1. Check your tires

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Car tires have treads, the pattern of grooves and channels along their circumference. The tread works to create grip on the road by channeling water, mud, and debris away from the contact patch. With use, the tread wears down and becomes much more likely to slip or spin on wet surfaces.

2. Inspect your windshield wipers

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Without windshield wipers, wet weather driving would be like swimming without goggles. Rubber wiper blades collect grime and wear out, leading to streaks or inconsistent wet patches on the windshield. You can clean them by rubbing the blade with rubbing alcohol, but if you notice any cracks or chunks missing, it’s time to buy a new set. The motor and linkage that actually move the wipers can wear out, too, so if yours aren’t working properly, get them inspected to see what’s broken.

3.  Turn on your headlights

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Given how significantly rain can impact visibility, do everything you can to make yourself easy to see to other drivers. Driving a bright green exotic is one option, but there’s a far simpler solution – just turn on your headlights. It’s the least you can do to make yourself noticeable, and may be legally required in your state.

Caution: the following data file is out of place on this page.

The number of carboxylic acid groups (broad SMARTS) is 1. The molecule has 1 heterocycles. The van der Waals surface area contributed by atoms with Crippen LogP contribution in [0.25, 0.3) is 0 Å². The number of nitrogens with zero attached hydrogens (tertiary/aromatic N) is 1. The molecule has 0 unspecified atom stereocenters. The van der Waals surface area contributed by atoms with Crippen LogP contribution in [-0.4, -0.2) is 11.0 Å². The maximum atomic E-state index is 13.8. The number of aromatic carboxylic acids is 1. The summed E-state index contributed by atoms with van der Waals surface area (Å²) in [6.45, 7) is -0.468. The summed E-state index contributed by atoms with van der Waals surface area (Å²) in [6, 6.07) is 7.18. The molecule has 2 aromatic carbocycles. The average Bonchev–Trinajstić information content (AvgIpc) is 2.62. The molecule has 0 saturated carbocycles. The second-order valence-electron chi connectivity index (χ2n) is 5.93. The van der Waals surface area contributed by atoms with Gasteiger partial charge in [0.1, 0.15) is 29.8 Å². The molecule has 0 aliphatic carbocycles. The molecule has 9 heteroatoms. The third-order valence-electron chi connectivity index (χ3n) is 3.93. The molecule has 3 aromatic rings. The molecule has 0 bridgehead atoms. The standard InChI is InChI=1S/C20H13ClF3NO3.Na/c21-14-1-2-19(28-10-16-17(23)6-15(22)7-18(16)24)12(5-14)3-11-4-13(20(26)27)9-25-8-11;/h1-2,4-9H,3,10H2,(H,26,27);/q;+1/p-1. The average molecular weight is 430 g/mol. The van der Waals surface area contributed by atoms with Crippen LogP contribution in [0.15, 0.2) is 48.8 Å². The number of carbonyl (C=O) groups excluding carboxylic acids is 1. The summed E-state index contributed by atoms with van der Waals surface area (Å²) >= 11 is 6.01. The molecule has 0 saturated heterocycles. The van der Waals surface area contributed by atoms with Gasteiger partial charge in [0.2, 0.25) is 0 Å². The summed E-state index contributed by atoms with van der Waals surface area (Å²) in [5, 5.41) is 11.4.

4.  Avoid hydroplaning

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The best way to avoid this situation altogether is to look far down the road and reduce speed when you approach a puddle.

5.   Never use cruise control in the rain or wet road

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Cruise control works to maintain a constant speed, so it greatly increases the chances of hydroplaning since it’s not smart enough to detect when there’s water on the road. Keep your car under full manual control any time you drive in the rain.

6.  Slow way down

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Rain forces drivers to adjust to a unfamiliar driving technique. Taking extra precautions and simple adjustments shouldn’t make your drive much longer and your car and more importantly, you, will arrive at your destination in one piece.